10 Banned Rock ‘n’ Roll Hit Songs

The following is a list of some of the most famous examples of banned rock ‘n’ roll songs in history. These tracks were widely prohibited by radio stations and record stores for a variety of reasons. Sometimes it’s the typical offensive content or political messages, sometimes it’s for reasons less expected, but musicians throughout the relatively recent history of rock ‘n’ roll music have been punished with bans for boundary-pushing music.

1. The Rolling Stones, ‘Let’s Spend the Night Together’

The Rolling Stones
The Rolling Stones | Larry Ellis/Hulton Archive/Getty Images

From the beginning of their career, The Stones were never strangers to controversy. 1967’s “Let’s Spend the Night Together” was one of their earliest songs to draw rage from the powers that be, getting banned by the BBC for encouraging promiscuity.

When The Stones appeared on The Ed Sullivan Show planning to play the song, Sullivan requested that they change the lyric from “let’s spend the night together” to “let’s spend some time together.” While Mick Jagger superficially agreed, when it came time to sing it he ostentatiously rolled his eyes and mumbled the line, letting listeners mentally put in the correct lyric. Sullivan was reportedly furious and banned the group from ever returning to the program, a promise he didn’t end up keeping.

The song was again banned along with four other songs in 2006 due to its “suggestive lyrics” when the group gave its first-ever performance in China. “I’m pleased that the Ministry of Culture is protecting the morals of the expat bankers and their girlfriends that are going to be coming,” Jagger sarcastically told the BBC of the Chinese government’s decision, although he added that they fully expected some censorship would be involved with the China show.

2. The Beatles, ‘Lucy in the Sky with Diamonds,’ ‘A Day in the Life’

The Beatles
The Beatles | Hulton Archive/Getty Images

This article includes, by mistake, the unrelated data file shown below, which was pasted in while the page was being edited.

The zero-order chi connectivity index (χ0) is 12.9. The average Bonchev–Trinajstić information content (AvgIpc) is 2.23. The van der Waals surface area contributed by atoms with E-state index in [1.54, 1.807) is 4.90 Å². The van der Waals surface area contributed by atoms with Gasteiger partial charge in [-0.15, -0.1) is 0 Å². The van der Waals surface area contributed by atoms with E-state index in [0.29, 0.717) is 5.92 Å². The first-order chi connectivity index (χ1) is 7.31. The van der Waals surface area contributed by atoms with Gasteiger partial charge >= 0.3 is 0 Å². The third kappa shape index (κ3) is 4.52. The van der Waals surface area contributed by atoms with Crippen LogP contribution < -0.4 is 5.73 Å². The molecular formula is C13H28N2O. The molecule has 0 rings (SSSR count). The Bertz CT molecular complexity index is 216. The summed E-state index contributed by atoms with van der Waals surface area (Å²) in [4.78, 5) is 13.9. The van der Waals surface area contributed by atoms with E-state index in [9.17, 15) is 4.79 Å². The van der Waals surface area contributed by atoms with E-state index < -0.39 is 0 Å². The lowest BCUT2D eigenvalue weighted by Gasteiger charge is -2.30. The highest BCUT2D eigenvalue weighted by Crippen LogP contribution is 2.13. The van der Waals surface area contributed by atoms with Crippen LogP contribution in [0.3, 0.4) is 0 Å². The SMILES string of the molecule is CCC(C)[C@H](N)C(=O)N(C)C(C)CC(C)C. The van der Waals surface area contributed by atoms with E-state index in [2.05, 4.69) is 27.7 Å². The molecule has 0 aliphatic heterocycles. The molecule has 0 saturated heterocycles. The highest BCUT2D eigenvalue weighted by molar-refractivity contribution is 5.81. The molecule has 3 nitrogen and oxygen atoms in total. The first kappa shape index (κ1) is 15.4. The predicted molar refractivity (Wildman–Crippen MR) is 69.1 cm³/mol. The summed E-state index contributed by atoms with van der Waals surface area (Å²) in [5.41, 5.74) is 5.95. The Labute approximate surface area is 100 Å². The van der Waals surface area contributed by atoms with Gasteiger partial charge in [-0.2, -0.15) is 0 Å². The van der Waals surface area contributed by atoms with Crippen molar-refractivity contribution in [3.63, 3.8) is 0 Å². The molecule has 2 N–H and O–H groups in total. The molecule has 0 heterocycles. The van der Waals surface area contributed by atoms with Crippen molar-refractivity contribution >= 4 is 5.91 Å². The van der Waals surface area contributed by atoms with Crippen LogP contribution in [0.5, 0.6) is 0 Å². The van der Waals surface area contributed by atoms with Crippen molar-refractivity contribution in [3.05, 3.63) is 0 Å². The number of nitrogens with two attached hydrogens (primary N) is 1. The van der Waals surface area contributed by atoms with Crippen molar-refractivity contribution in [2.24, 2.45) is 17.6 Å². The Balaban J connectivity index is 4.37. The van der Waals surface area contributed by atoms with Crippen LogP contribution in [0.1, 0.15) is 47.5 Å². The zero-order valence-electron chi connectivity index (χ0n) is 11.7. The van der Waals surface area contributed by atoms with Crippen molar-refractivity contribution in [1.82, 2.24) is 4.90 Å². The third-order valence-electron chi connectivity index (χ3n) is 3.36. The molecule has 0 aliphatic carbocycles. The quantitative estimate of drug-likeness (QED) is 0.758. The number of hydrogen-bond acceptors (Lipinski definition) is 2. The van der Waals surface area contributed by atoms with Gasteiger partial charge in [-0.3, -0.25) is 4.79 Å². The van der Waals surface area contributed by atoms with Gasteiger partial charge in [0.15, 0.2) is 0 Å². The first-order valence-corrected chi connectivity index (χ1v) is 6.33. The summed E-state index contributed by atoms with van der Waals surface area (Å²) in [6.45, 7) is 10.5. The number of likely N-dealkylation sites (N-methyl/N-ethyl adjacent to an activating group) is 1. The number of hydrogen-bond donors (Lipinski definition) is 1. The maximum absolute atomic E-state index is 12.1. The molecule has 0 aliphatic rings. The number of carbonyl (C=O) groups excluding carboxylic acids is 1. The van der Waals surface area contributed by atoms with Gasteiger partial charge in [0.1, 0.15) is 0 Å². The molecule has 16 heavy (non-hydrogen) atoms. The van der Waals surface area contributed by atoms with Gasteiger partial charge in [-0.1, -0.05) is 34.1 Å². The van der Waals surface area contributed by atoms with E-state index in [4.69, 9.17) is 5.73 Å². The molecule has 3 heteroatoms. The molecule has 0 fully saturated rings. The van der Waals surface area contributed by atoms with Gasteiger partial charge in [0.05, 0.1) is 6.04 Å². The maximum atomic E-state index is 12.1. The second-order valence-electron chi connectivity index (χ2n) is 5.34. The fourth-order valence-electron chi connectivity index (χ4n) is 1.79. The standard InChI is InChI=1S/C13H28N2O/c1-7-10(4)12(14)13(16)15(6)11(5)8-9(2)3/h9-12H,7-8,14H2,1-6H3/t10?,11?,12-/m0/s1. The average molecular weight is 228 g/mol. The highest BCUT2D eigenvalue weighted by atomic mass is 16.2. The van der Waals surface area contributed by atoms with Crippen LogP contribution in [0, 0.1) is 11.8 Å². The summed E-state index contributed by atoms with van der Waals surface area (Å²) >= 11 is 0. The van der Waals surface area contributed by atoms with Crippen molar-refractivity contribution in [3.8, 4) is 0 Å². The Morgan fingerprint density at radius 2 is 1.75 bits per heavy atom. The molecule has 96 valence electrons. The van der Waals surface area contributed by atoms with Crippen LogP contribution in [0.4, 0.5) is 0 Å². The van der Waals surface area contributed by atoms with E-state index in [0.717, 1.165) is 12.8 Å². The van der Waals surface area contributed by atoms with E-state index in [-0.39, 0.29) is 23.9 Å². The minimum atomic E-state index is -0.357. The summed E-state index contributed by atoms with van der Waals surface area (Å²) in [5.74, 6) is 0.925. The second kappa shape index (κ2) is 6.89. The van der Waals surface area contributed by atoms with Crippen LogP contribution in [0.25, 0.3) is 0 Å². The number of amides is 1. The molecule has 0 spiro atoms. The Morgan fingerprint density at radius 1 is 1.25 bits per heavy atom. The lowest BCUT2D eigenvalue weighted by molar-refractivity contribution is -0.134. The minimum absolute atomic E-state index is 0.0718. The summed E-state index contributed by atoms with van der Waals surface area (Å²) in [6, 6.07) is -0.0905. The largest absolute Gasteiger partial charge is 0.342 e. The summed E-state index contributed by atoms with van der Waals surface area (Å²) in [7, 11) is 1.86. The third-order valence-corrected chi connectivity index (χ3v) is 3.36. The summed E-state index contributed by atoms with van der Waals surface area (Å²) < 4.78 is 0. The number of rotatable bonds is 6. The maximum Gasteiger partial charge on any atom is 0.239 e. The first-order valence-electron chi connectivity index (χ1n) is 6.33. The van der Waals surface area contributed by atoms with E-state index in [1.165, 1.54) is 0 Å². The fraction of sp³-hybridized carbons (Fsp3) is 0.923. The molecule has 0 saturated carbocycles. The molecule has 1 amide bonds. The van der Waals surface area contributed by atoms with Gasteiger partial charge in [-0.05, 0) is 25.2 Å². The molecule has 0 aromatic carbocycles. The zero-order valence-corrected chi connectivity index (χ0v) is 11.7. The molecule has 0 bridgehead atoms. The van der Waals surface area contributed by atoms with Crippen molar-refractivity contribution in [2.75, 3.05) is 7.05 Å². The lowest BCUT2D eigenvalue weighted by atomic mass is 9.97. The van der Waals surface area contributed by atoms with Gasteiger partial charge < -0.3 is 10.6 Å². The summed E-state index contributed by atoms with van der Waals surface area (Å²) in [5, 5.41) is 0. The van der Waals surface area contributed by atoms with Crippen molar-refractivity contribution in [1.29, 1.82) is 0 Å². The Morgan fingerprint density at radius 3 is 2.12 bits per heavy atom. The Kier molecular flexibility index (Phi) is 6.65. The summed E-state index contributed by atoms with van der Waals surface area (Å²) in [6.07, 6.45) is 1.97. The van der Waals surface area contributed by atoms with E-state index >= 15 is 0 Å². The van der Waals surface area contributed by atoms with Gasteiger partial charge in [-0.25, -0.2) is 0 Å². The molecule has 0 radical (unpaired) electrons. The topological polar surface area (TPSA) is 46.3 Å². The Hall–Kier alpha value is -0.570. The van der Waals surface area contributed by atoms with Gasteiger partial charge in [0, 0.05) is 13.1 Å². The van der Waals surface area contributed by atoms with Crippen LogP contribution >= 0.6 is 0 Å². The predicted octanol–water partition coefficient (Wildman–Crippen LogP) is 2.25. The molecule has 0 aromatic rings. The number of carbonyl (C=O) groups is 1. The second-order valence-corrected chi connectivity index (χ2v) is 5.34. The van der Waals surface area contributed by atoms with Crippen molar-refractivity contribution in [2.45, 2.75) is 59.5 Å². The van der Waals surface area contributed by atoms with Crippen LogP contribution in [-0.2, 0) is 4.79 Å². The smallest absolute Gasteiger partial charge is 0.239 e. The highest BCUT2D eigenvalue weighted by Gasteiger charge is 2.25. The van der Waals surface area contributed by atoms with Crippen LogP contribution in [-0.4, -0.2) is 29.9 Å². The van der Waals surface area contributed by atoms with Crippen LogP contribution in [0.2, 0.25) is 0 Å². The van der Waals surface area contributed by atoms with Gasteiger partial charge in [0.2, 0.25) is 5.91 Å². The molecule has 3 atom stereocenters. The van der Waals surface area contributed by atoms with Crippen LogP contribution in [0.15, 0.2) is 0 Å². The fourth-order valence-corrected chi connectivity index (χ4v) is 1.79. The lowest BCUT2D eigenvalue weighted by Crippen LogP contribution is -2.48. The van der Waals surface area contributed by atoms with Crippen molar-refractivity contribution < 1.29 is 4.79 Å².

Many Beatles songs were banned by various groups and radio stations at different times in the band’s career, particularly after John Lennon’s infamous “we’re more popular than Jesus” comments. While those comments and various aspects of the group’s image resulted in widespread bans and boycotts of their music as a whole, particular songs drew ire for their supposed references to drugs. “Lucy in the Sky with Diamonds” and “A Day in the Life” are two Beatles songs that were banned from radio stations for their alleged references to drugs.

The title of “Lucy in the Sky with Diamonds” was thought by some to be an acronym for the hallucinogenic drug LSD, while John Lennon says it came from a drawing his young son Julian did of a classmate named Lucy with that title. He also pointed to the Lewis Carroll book, Alice in Wonderland as an inspiration for the song. Lennon and McCartney both adamantly denied that the song was about LSD.

The closing track from the same album, Sgt. Pepper’s Lonely Hearts Club Band, was also banned by the BBC for the lyrics “I’d love to turn you on” and “found my way upstairs and had a smoke,” both of which the puritanical radio station decided were references to drugs. Lennon and McCartney also denied these accusations.

3. Loretta Lynn, ‘The Pill’

Loretta Lynn
Loretta Lynn | Hulton Archive/Getty Images

The country queen might seem quite benign now, but popular contemporary country music is not the rebellious, raw music that country was when people like Lynn and Patsy Cline and Johnny Cash were in their prime. Lynn’s 1975 song “The Pill” is really an early feminist punk song, celebrating how her life would be different now that she could have access to contraception and not be relegated to being a baby-making machine. It’s considered to be one of the first songs about the birth control pill and was banned from many radio stations due to its controversial subject matter.

The song reflected elements of Lynn’s personal life, as she’d been a teenage bride and already had six children by the time she wrote the song. While the ban prevented the song from becoming as big of a hit as it should’ve been given the magnitude of Lynn’s popularity, it’s now considered one of her biggest contributions to music history.

4. Sex Pistols, ‘God Save the Queen’

The Sex Pistols
Sex Pistols | Graham Wood/Hulton Archive/Getty Images

U.K. punks the Sex Pistols perfectly timed the release of their single “God Save the Queen” to coincide with the Queen’s Silver Jubilee celebration in May of 1977. While many mindlessly celebrated the monarchy’s milestone, the working class of England was being ignored and falling into poverty. Punk rock protested these social conditions with seething, riotous music that scared the establishment.

When “God Save the Queen” was released, the BBC refused to play the song even though it skyrocketed to No. 1 on the Billboard charts. With lyrics like “God save the Queen / She ain’t no human being / She made you a moron,” Billboard even blanked out the name of the song and the band on the charts, making the top spot for that week technically blank; as if there were no No. 1 song. In addition to the censorship from the BBC, other radio stations also refused to play the song and many major chains refused to sell the record. The Guardian has called it “the most heavily censored record in British history.”

5. The Kinks, ‘Lola’

The Kinks